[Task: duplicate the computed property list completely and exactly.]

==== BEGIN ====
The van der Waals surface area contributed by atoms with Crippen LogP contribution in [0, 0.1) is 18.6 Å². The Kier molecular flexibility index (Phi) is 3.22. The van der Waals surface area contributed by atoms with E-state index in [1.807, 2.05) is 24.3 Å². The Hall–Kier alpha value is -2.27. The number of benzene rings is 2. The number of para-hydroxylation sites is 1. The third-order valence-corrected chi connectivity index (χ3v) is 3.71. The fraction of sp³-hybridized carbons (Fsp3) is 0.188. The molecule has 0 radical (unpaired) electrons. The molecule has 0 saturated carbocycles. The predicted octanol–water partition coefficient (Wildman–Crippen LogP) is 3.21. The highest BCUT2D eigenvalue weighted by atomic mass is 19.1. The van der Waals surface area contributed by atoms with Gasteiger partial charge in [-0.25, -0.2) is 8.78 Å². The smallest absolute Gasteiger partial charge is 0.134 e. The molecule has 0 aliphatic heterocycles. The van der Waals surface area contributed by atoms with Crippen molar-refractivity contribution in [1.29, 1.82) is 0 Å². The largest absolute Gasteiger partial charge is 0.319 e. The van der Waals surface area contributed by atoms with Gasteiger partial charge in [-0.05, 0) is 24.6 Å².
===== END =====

The van der Waals surface area contributed by atoms with Crippen LogP contribution in [0, 0.1) is 18.6 Å². The Kier molecular flexibility index (Phi) is 3.22. The van der Waals surface area contributed by atoms with E-state index in [1.807, 2.05) is 24.3 Å². The Hall–Kier alpha value is -2.27. The number of benzene rings is 2. The number of para-hydroxylation sites is 1. The third-order valence-corrected chi connectivity index (χ3v) is 3.71. The fraction of sp³-hybridized carbons (Fsp3) is 0.188. The molecule has 0 radical (unpaired) electrons. The molecule has 0 saturated carbocycles. The predicted octanol–water partition coefficient (Wildman–Crippen LogP) is 3.21. The highest BCUT2D eigenvalue weighted by atomic mass is 19.1. The van der Waals surface area contributed by atoms with Gasteiger partial charge in [-0.25, -0.2) is 8.78 Å². The smallest absolute Gasteiger partial charge is 0.134 e. The molecule has 0 aliphatic heterocycles. The van der Waals surface area contributed by atoms with Crippen molar-refractivity contribution in [1.29, 1.82) is 0 Å². The largest absolute Gasteiger partial charge is 0.319 e. The van der Waals surface area contributed by atoms with Gasteiger partial charge in [-0.05, 0) is 24.6 Å².